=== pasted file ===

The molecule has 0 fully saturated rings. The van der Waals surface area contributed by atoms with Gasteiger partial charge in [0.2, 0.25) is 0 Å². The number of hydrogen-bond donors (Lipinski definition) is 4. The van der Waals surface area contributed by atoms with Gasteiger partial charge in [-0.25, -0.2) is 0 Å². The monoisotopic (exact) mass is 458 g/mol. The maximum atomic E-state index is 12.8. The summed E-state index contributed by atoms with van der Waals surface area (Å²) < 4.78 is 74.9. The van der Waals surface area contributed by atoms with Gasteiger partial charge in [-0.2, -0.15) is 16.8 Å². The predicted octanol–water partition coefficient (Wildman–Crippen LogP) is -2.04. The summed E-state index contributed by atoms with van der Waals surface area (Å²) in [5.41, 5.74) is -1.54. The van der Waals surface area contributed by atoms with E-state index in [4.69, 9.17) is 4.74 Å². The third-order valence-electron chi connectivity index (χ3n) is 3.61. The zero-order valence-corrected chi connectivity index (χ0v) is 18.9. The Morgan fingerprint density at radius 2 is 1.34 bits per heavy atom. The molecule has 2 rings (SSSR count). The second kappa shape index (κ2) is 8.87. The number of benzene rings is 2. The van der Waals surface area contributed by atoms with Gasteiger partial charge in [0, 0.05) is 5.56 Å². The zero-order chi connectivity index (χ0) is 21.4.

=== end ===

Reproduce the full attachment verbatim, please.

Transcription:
The molecule has 0 fully saturated rings. The van der Waals surface area contributed by atoms with Gasteiger partial charge in [0.2, 0.25) is 0 Å². The number of hydrogen-bond donors (Lipinski definition) is 4. The van der Waals surface area contributed by atoms with Gasteiger partial charge in [-0.25, -0.2) is 0 Å². The monoisotopic (exact) mass is 458 g/mol. The maximum atomic E-state index is 12.8. The summed E-state index contributed by atoms with van der Waals surface area (Å²) < 4.78 is 74.9. The van der Waals surface area contributed by atoms with Gasteiger partial charge in [-0.2, -0.15) is 16.8 Å². The predicted octanol–water partition coefficient (Wildman–Crippen LogP) is -2.04. The summed E-state index contributed by atoms with van der Waals surface area (Å²) in [5.41, 5.74) is -1.54. The van der Waals surface area contributed by atoms with E-state index in [4.69, 9.17) is 4.74 Å². The third-order valence-electron chi connectivity index (χ3n) is 3.61. The zero-order valence-corrected chi connectivity index (χ0v) is 18.9. The Morgan fingerprint density at radius 2 is 1.34 bits per heavy atom. The molecule has 2 rings (SSSR count). The second kappa shape index (κ2) is 8.87. The number of benzene rings is 2. The van der Waals surface area contributed by atoms with Gasteiger partial charge in [0, 0.05) is 5.56 Å². The zero-order chi connectivity index (χ0) is 21.4.